Hundreds mourn for woman killed at Virginia rally

Hundreds mourn for woman killed at Virginia rally

Hundreds mourn for woman killed at Virginia rally With tears and defiant tributes, hundreds of purple-clad people packed an historic Charlottesville theater on Aug. 16 to remember the 32-year-old woman killed when a suspected white nationalist crashed his car into anti-racist demonstrators.

Heather Heyer, a paralegal whom colleagues said was devoted to social justice, was killed after clashes on Aug. 12 between white nationalists attending a "Unite the Right" gathering and counter-protesters. James Fields, a 20-year-old Ohio man, has been charged with her murder.

"They tried to kill my child to shut her up. Well guess what? You just magnified her," Heyer's mother Susan Bro said to long and loud applause from those gathered at the city's 1930s-era Paramount Theater.

Bro told the audience that her daughter's favorite Facebook post was "If you're not outraged, you're not paying attention." 

"She paid attention. And she made a lot of us pay attention," Bro said. "I want this to spread. I don't want this to die. This is just the beginning of Heather's legacy."

The crowd later fell silent for the hymn "Amazing Grace", sung while the sound of the sea played in the background. The singer, Barbara Edwards, wife of the pastor of the city's Mt. Zion First African Baptist Church, said it evoked the singing of the anthem in the belly of a slave ship.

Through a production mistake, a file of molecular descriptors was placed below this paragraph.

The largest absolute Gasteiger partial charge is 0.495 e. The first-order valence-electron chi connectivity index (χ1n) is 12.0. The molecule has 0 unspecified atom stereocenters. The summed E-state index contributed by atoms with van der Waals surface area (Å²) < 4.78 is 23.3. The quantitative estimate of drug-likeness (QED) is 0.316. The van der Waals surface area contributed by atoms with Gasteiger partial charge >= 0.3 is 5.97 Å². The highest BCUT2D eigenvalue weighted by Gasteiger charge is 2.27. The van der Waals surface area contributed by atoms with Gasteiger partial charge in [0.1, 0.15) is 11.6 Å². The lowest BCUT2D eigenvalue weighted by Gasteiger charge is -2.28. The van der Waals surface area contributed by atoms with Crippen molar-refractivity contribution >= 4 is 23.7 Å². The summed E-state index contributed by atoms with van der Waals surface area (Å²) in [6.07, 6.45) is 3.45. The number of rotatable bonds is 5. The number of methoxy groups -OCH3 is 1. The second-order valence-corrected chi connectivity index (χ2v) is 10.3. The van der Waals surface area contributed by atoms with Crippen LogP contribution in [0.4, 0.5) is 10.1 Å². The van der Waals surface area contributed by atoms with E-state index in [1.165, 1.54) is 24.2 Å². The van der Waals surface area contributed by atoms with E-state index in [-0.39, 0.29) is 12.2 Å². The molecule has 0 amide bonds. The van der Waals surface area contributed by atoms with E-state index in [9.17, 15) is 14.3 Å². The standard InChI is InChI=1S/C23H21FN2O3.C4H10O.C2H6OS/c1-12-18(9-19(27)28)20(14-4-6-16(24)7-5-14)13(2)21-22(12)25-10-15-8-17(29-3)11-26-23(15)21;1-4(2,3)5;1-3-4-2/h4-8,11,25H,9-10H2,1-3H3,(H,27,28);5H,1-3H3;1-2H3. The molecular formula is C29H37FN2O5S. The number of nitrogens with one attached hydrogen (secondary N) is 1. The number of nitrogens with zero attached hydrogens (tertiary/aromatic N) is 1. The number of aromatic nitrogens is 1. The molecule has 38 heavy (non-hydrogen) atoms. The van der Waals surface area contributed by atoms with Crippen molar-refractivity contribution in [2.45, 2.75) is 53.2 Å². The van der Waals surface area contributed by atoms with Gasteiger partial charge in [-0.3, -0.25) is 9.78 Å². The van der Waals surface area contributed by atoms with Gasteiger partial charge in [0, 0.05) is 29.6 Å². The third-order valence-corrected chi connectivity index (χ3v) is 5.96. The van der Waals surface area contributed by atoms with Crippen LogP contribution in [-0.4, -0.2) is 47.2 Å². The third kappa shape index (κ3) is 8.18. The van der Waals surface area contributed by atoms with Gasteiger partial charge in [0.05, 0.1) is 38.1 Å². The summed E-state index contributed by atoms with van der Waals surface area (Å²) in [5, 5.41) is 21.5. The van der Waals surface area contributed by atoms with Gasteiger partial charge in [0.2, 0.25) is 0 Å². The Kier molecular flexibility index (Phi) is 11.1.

In the crowd were Virginia Governor Terry McAuliffe, U.S. Senator Tim Kane and Charlottesville Mayor Mike Signer. Many of those in attendance wore purple, her favorite color, at the request of Heyer's family.

The theater's marquee outside read: "Heather Heyer, gone but not forgotten."

Wearing a violet polo shirt, his voice breaking with emotion, Heyer's father, Mark Heyer, told the gathering how truly proud he was of his daughter.

"I came here today and I was overwhelmed by the rainbow of colors in this room," he said. "That's how Heather was."

Hundreds of people held lit candles and sang songs of love and fellowship in Charlottesville later on Aug. 16 to remember Heather Heyer at what was billed as a vigil for unity.

Fallout from Heyer's death and the street fights among protesters has become President Donald Trump's biggest domestic challenge. Trump was assailed from across the political spectrum over his initial response blaming "many sides" for the violence.